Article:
For example: The three of us (Me, my husband, and Evan) were out to lunch and Evan and my husband were playfully teasing each other. Evan said something that actually bothered my husband, and he went into his (subtle) withdraw-and-sulk routine. I knew he’d feel bad all lunch and barely participate in the conversation, so I tried to comfort him,  but he rebuffed me, so then I felt kind of bad myself. Evan was highly uncomfortable, but he characterized the event as my making a big deal out of nothing and making both of us upset. I pointed out that my husband was upset by the teasing first, and Evan was shocked to realize that he’d hit a nerve at all, and immediately apologized. That ended well, but I feel like I handled it badly. It’s like the three of us were in two totally different conversations: my husband and my perspective, and Evan’s perspective. I really don’t want to come across how I do in Evan’s perspective, but I’m not sure how to clue him in without sounding like a control freak. 

Got any scripts for this?

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Dear Captain Awkward:

I used to hang out with Friend Group, and dated a guy in that group for two years. When we broke up five years ago, I moved to a different neighborhood and saw them less because I needed space and because I was starting to move away from them socially.

Since then, I hang out with this group less and less, but still come out for big get-togethers. My ex-boyfriend and I were on good terms. He’s more socially awkward than I am and in our relationship and after, I took on the burden of smoothing any awkwardness over. We hooked up at one point, and I suspected he wanted to get back together with me, but I wasn’t interested. We hung out in group settings a few times since then, and all was well.

Then I got engaged to someone outside of Friend Group, and ex-boyfriend started ignoring me at these Friend Group events. Avoiding eye contact. No talking. Looking the other way when I was standing in front of him. Since I don’t see this group much, I tried not to let it bother me. I also didn’t want to talk about it with anyone, because I didn’t want to come off like an obsessive ex.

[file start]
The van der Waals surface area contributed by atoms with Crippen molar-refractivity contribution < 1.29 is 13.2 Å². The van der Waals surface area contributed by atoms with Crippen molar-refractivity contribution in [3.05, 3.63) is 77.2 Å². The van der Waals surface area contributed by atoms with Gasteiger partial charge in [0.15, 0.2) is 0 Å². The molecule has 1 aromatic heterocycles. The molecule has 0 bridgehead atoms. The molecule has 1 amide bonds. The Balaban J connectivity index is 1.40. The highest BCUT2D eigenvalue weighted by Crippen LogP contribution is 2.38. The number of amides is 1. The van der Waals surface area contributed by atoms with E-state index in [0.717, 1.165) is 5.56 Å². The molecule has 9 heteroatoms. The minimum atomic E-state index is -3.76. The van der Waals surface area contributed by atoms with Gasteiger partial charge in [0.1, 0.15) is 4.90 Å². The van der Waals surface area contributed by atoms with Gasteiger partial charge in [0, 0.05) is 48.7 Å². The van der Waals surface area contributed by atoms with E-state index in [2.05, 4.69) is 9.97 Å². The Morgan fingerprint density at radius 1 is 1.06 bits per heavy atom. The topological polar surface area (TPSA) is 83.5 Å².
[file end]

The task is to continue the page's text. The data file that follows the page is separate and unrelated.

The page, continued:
I don’t think he bears me any ill will or anything. I just think he’s kind of an awkward guy who just didn’t know how to react.
The problem is that a) mutual friends started mirroring his behavior and b) he started becoming a more integral part of that group, so I got pushed further out. When I show up to a party someone is throwing and he’s with a group of people, most of them are his friends, so no one greets me. I don’t get invited to Friend Group parties at his house (understandable!) but then mutual friends surprised when I don’t attend. It’s made me pull even further away from Friend Group, and now I get super nervous before attending if I go at all.

I KNOW that I should have just ignored any weirdness, jumped right into the middle, and started chatting like normal. But I was tired of shouldering the burden of being the outgoing, socially adept one (despite social anxiety) YEARS after our relationship ended that I just didn’t. And it really, really sucks feeling rejected whenever you hang out with a group of people.

So I’ve been married a year now, and have been with this group maybe five times since then. This last weekend was the wedding for my oldest friend in this city, and it felt really weird to be there, two feet away from my friends, being avoided. People came up to us individually to say hi, but since I haven’t been around much, we weren’t included in any pre-wedding parties or weekend group activities. We left the wedding early because I just felt really weird about it. Everyone else went on to go bar hopping, after parties, etc.

I know no one can make me feel small except me, but is my only choice to avoid this group moving forward? Am I just blowing this feeling out of proportion? Should I be the bigger person and step in, him be damned, and have a good time no matter what?

Help, Captain.